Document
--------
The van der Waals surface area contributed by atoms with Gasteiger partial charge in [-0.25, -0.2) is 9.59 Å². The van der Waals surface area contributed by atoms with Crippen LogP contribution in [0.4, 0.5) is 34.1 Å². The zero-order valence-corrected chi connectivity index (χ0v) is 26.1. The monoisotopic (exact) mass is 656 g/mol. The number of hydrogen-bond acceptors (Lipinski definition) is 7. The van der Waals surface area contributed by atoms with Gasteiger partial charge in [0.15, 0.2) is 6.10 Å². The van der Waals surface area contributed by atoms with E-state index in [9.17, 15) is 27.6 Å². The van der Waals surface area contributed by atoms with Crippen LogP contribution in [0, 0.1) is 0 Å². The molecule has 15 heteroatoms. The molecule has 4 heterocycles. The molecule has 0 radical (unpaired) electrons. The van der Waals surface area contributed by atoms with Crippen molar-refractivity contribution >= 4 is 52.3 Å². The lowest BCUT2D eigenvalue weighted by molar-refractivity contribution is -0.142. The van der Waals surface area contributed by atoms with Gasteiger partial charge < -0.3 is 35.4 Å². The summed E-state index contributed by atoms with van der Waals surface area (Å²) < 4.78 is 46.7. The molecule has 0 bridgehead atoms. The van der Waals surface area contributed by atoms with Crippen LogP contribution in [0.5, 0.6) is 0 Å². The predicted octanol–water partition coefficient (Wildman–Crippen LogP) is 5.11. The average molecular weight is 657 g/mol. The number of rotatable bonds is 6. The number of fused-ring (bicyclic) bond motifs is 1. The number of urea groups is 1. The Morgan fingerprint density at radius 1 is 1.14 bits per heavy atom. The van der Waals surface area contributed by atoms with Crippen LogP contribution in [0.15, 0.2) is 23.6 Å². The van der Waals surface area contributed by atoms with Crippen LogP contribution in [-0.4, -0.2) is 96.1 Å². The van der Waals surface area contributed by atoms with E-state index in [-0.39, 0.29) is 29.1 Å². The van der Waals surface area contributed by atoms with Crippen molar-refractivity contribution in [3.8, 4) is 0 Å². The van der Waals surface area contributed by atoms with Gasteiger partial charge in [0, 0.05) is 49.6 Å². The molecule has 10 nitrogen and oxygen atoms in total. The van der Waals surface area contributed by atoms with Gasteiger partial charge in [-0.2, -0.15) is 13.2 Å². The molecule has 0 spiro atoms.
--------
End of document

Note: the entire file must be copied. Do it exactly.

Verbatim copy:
The van der Waals surface area contributed by atoms with Gasteiger partial charge in [-0.25, -0.2) is 9.59 Å². The van der Waals surface area contributed by atoms with Crippen LogP contribution in [0.4, 0.5) is 34.1 Å². The zero-order valence-corrected chi connectivity index (χ0v) is 26.1. The monoisotopic (exact) mass is 656 g/mol. The number of hydrogen-bond acceptors (Lipinski definition) is 7. The van der Waals surface area contributed by atoms with Gasteiger partial charge in [0.15, 0.2) is 6.10 Å². The van der Waals surface area contributed by atoms with E-state index in [9.17, 15) is 27.6 Å². The van der Waals surface area contributed by atoms with Crippen LogP contribution in [0, 0.1) is 0 Å². The molecule has 15 heteroatoms. The molecule has 4 heterocycles. The molecule has 0 radical (unpaired) electrons. The van der Waals surface area contributed by atoms with Crippen molar-refractivity contribution >= 4 is 52.3 Å². The lowest BCUT2D eigenvalue weighted by molar-refractivity contribution is -0.142. The van der Waals surface area contributed by atoms with Gasteiger partial charge < -0.3 is 35.4 Å². The summed E-state index contributed by atoms with van der Waals surface area (Å²) < 4.78 is 46.7. The molecule has 0 bridgehead atoms. The van der Waals surface area contributed by atoms with Crippen LogP contribution in [0.5, 0.6) is 0 Å². The predicted octanol–water partition coefficient (Wildman–Crippen LogP) is 5.11. The average molecular weight is 657 g/mol. The number of rotatable bonds is 6. The number of fused-ring (bicyclic) bond motifs is 1. The number of urea groups is 1. The Morgan fingerprint density at radius 1 is 1.14 bits per heavy atom. The van der Waals surface area contributed by atoms with Crippen LogP contribution in [0.15, 0.2) is 23.6 Å². The van der Waals surface area contributed by atoms with Crippen LogP contribution in [-0.4, -0.2) is 96.1 Å². The van der Waals surface area contributed by atoms with E-state index in [-0.39, 0.29) is 29.1 Å². The van der Waals surface area contributed by atoms with Crippen molar-refractivity contribution in [3.8, 4) is 0 Å². The van der Waals surface area contributed by atoms with Gasteiger partial charge in [0, 0.05) is 49.6 Å². The molecule has 10 nitrogen and oxygen atoms in total. The van der Waals surface area contributed by atoms with Gasteiger partial charge in [-0.2, -0.15) is 13.2 Å². The molecule has 0 spiro atoms.